[0026] The origin server, or other devices associated with the customer managing the origin server, may also obtain popularity information for the content. For example, consider the case where http://www.example.com/ is the home page for an on-line video provider and the embedded resource is for a recently released movie that did well in theaters. In such an example, when the movie is released by the video provider, it may initially be quite popular, and this popularity may be tracked and shared with the API (and its compute engine). In the same example, the customer may preset the popularity to "high," for example, based on its understanding that the initial release of the video will be highly popular among its subscribers (user base). The scale of popularity may be in any number of possible forms ¨ 1 = low, 2 = medium, 3 =
high, scale of 1-10 with 1 being unpopular and 10 being the most popular, etc. The customer defined popularity may be included in the tagged embedded resource of the HTML
page as initially defined at the origin or may be provided as a separate input to the API. The scale may be based on the number of requests for the content, which may be based on discrete times (e.g., number of requests per day, per minute, per second, etc.). Finally, popularity may be predicted, and may also be regionalized. For example, a resource in the case of a news story may initially become popular in some particular region or at some particular time. Say, for example, an early morning national breaking news story may become actually popular on the East Coast of the United States. The customer may then predict its popularity on the West Coast and the system may automatically set it to a "high" value for all requests.

[0027] Besides client information, including geography, and popularity, the origin server may also pass other information such as policy information, political information, restrictions, etc. For example, the distribution of some content may be geographically limited ¨ e.g., obtaining real-time sporting content may be limited in the geographic area of one or both teams participating in the event. Some content may have geopolitical distribution restrictions. This information may also be stored separately at the CDN or otherwise separately accessible by the CDN and passed to or otherwise used in generating the modified embedded resource. Regardless, referring to Fig. 3, the compute engine receives CDN information, as well as other information, it may use to identify a node, collection of nodes, VIP, or the like, capable of receiving the content (operation 300).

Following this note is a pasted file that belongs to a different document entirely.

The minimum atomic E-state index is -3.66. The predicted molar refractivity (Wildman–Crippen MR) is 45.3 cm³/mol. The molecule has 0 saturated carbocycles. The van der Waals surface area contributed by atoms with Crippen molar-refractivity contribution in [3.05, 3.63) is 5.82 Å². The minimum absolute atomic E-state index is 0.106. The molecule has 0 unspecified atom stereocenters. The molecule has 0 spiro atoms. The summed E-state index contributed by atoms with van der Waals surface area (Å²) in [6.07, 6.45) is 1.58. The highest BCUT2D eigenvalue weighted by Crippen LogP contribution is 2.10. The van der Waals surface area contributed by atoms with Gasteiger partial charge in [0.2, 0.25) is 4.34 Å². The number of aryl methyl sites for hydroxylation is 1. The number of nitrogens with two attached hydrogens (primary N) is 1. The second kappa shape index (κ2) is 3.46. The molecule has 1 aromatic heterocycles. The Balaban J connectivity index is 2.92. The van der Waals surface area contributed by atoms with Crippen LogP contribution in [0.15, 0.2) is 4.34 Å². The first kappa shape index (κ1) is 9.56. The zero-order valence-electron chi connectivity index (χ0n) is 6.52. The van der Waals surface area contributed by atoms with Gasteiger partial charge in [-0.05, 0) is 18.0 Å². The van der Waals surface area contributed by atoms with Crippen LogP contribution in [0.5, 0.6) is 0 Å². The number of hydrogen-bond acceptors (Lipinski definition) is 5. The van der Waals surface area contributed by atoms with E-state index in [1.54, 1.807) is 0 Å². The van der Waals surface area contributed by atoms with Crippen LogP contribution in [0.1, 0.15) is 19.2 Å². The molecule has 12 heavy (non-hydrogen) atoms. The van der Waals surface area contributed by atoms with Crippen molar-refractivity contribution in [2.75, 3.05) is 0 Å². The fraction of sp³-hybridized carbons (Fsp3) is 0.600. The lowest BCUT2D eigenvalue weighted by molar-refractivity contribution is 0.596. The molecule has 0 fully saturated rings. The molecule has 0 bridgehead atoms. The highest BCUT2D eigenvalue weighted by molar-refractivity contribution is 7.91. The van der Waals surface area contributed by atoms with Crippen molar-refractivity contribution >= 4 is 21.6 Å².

[0028] Similar information may be provided to the API or accessible by the API from other sources. The CDN, for example, may maintain its own popularity information and may track the same, which may account for requests originating with other customers of the CDN. It is often the case that a CDN will have numerous customers, and handle some or all content delivery for those customers. Further, in many instances, customers will have Web properties with the same content. Accordingly, clients may contact any of those Web properties to obtain the content. Hence, the CDN has a larger view of the popularity of some content.